Once in a while we get questions from our users asking “which image format will ensure the maximum image resolution, and accordingly, the maximum image quality”. Answering the question, we need to explain that the image format and the image resolution are very different things. An image format would be similar to choosing oil color, water color, or pastel, before you start painting. Resolution would be the number of colors you choose to work with. It’s similar to a box of crayons, when you can paint something using a box of 6 crayons, or have 26 of those instead. You can still paint the picture, but you have much more options when using more crayons.
When you press the shutter release you capture an image on the camera sensor. This image is already saved in a specific image format and can then be resaved in a number of other image formats and transferred to some type of media card. To ensure the best image quality we need to know which image format and image resolution are the most appropriate. The advanced digital cameras offer three image formats to capture images in: JPEG, RAW, and TIFF. JPEG is a good tradeoff between the image size and the image quality. It is preferred over other image formats when one cares about the RAM, and when photos are not intended for professional purposes. RAW needs post-processing: when the image is captured, it’s not a ready-to-deal with image – there need to be lots of work done on the computer to process the “raw data” that captured the tiniest image detail. TIFF applies all the settings of the camera and has no image quality loss, but the files turn to be really large.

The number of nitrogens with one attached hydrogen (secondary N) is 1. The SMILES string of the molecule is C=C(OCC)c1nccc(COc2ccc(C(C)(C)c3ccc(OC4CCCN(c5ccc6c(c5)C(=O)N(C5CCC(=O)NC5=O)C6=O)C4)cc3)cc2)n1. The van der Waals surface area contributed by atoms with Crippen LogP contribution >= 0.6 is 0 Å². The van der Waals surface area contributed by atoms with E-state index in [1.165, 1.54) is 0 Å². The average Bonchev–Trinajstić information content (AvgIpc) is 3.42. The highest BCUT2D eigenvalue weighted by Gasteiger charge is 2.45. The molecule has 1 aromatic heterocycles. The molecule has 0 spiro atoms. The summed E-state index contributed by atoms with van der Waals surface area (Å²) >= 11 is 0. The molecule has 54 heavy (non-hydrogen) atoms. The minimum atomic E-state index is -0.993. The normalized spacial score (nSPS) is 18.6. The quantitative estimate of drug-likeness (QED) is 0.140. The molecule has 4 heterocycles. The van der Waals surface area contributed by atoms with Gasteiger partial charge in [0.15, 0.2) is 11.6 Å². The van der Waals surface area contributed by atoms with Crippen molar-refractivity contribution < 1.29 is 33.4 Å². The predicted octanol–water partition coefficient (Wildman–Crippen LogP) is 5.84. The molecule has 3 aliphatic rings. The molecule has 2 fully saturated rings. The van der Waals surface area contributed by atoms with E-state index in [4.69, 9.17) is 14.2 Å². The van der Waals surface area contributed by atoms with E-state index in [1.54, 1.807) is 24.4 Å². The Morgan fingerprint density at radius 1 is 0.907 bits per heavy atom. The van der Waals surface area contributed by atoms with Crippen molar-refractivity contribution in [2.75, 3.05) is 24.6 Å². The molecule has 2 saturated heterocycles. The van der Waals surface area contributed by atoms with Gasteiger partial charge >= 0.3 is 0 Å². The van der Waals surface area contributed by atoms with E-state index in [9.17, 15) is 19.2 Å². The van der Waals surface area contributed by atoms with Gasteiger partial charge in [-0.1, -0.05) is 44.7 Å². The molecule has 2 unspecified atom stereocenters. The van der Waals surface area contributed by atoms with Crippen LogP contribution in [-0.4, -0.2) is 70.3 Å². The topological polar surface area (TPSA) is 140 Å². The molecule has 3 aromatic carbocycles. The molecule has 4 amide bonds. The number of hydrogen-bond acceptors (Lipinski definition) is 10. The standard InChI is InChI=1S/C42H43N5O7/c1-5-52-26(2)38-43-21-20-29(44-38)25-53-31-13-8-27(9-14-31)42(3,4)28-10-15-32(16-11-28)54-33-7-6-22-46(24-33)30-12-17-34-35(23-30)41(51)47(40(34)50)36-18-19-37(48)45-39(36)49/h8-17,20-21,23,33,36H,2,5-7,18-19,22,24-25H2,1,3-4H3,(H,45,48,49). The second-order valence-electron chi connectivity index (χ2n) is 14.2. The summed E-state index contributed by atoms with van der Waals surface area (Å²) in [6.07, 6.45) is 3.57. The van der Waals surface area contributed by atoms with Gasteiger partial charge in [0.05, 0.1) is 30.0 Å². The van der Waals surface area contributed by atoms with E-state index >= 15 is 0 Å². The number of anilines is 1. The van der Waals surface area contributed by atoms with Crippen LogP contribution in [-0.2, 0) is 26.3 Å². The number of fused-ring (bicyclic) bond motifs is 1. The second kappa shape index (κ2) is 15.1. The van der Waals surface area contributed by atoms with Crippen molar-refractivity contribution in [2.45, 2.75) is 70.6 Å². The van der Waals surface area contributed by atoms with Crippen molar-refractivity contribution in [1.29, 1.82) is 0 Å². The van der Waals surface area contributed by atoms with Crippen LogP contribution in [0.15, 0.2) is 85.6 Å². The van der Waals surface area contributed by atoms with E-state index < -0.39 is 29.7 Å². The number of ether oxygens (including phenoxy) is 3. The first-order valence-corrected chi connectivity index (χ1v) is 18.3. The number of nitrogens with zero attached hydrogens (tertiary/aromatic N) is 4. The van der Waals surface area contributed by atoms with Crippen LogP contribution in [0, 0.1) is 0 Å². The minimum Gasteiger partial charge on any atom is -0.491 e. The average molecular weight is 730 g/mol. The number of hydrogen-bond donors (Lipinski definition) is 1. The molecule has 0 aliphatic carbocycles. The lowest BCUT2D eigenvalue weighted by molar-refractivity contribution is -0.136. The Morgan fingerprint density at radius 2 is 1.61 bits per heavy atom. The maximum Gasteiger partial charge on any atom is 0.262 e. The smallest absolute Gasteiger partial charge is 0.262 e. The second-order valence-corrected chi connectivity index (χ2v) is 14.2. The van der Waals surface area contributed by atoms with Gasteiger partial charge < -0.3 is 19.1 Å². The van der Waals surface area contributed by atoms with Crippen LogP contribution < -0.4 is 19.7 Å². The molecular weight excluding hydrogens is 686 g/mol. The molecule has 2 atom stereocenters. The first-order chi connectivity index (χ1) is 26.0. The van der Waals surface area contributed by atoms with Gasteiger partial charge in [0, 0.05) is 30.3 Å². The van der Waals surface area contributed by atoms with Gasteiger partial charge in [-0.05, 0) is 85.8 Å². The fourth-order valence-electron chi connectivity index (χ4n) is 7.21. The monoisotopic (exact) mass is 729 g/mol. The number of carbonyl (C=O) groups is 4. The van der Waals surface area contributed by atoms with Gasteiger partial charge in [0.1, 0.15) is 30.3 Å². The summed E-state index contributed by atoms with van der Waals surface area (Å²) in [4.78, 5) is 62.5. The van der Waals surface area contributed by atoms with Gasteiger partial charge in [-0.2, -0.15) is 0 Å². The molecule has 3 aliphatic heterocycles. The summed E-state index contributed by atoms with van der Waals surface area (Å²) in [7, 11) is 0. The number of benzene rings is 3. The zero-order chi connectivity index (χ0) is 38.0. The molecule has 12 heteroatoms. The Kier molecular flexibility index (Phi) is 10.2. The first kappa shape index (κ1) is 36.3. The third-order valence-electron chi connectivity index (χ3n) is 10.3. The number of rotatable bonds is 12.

Example of images shot with a 5-Mega pixel** Camera:
If saved in TIFF format: TIFF = 14.5 MB per image
If saved in JPEG format JPEG = 1.5 MB per image
If saved in RAW format RAW = 7.5 MB per image
Obviously, the higher the Mega Pixels a camera has, the bigger the image you can print and the more options you have. ImageConverter Plus can easily convert your images to different image formats and can also help you adjust the image dpi for print. You can process single images as well as large image folders at once.